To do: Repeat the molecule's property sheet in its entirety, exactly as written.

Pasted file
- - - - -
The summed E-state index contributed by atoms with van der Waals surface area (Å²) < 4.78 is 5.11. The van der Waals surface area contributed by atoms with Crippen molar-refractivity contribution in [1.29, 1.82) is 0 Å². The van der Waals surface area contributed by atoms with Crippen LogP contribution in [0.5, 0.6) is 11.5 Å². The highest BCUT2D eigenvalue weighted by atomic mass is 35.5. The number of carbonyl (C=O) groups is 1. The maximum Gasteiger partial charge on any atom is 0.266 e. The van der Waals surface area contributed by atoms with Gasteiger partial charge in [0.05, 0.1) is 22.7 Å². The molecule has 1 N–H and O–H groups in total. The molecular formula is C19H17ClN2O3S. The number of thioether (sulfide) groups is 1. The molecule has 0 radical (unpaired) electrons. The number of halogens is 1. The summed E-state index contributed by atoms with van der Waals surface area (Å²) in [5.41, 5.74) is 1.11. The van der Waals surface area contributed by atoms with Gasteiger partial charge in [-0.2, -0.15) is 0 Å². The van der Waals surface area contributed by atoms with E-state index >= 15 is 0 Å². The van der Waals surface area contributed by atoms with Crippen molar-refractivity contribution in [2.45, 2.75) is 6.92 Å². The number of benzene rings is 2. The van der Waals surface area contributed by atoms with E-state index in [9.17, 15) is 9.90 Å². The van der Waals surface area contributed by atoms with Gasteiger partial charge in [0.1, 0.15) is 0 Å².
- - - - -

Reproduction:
The summed E-state index contributed by atoms with van der Waals surface area (Å²) < 4.78 is 5.11. The van der Waals surface area contributed by atoms with Crippen molar-refractivity contribution in [1.29, 1.82) is 0 Å². The van der Waals surface area contributed by atoms with Crippen LogP contribution in [0.5, 0.6) is 11.5 Å². The highest BCUT2D eigenvalue weighted by atomic mass is 35.5. The number of carbonyl (C=O) groups is 1. The maximum Gasteiger partial charge on any atom is 0.266 e. The van der Waals surface area contributed by atoms with Gasteiger partial charge in [0.05, 0.1) is 22.7 Å². The molecule has 1 N–H and O–H groups in total. The molecular formula is C19H17ClN2O3S. The number of thioether (sulfide) groups is 1. The molecule has 0 radical (unpaired) electrons. The number of halogens is 1. The summed E-state index contributed by atoms with van der Waals surface area (Å²) in [5.41, 5.74) is 1.11. The van der Waals surface area contributed by atoms with Gasteiger partial charge in [-0.2, -0.15) is 0 Å². The van der Waals surface area contributed by atoms with E-state index >= 15 is 0 Å². The van der Waals surface area contributed by atoms with Crippen molar-refractivity contribution in [2.45, 2.75) is 6.92 Å². The number of benzene rings is 2. The van der Waals surface area contributed by atoms with E-state index in [9.17, 15) is 9.90 Å². The van der Waals surface area contributed by atoms with Gasteiger partial charge in [0.1, 0.15) is 0 Å².